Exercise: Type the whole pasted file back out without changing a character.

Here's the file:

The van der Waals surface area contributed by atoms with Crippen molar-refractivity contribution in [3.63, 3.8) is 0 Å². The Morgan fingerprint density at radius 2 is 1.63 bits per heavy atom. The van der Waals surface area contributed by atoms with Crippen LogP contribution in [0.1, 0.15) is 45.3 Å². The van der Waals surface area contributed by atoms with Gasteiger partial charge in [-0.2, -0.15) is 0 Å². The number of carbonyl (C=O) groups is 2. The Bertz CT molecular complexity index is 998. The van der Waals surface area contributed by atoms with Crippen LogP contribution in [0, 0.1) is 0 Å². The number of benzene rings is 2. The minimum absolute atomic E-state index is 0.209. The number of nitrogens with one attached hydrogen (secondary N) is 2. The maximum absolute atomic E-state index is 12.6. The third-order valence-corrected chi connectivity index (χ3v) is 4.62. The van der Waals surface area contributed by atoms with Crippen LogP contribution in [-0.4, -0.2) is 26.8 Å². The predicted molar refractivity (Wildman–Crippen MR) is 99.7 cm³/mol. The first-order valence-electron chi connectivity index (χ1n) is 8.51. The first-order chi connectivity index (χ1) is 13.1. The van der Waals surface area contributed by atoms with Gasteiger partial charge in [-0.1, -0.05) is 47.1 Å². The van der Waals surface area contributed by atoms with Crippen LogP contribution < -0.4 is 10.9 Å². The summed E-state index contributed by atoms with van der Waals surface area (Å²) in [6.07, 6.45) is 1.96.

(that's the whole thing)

The van der Waals surface area contributed by atoms with Crippen molar-refractivity contribution in [3.63, 3.8) is 0 Å². The Morgan fingerprint density at radius 2 is 1.63 bits per heavy atom. The van der Waals surface area contributed by atoms with Crippen LogP contribution in [0.1, 0.15) is 45.3 Å². The van der Waals surface area contributed by atoms with Gasteiger partial charge in [-0.2, -0.15) is 0 Å². The number of carbonyl (C=O) groups is 2. The Bertz CT molecular complexity index is 998. The van der Waals surface area contributed by atoms with Crippen LogP contribution in [0, 0.1) is 0 Å². The number of benzene rings is 2. The minimum absolute atomic E-state index is 0.209. The number of nitrogens with one attached hydrogen (secondary N) is 2. The maximum absolute atomic E-state index is 12.6. The third-order valence-corrected chi connectivity index (χ3v) is 4.62. The van der Waals surface area contributed by atoms with Crippen LogP contribution in [-0.4, -0.2) is 26.8 Å². The predicted molar refractivity (Wildman–Crippen MR) is 99.7 cm³/mol. The first-order valence-electron chi connectivity index (χ1n) is 8.51. The first-order chi connectivity index (χ1) is 13.1. The van der Waals surface area contributed by atoms with Gasteiger partial charge in [-0.1, -0.05) is 47.1 Å². The van der Waals surface area contributed by atoms with Crippen LogP contribution < -0.4 is 10.9 Å². The summed E-state index contributed by atoms with van der Waals surface area (Å²) in [6.07, 6.45) is 1.96.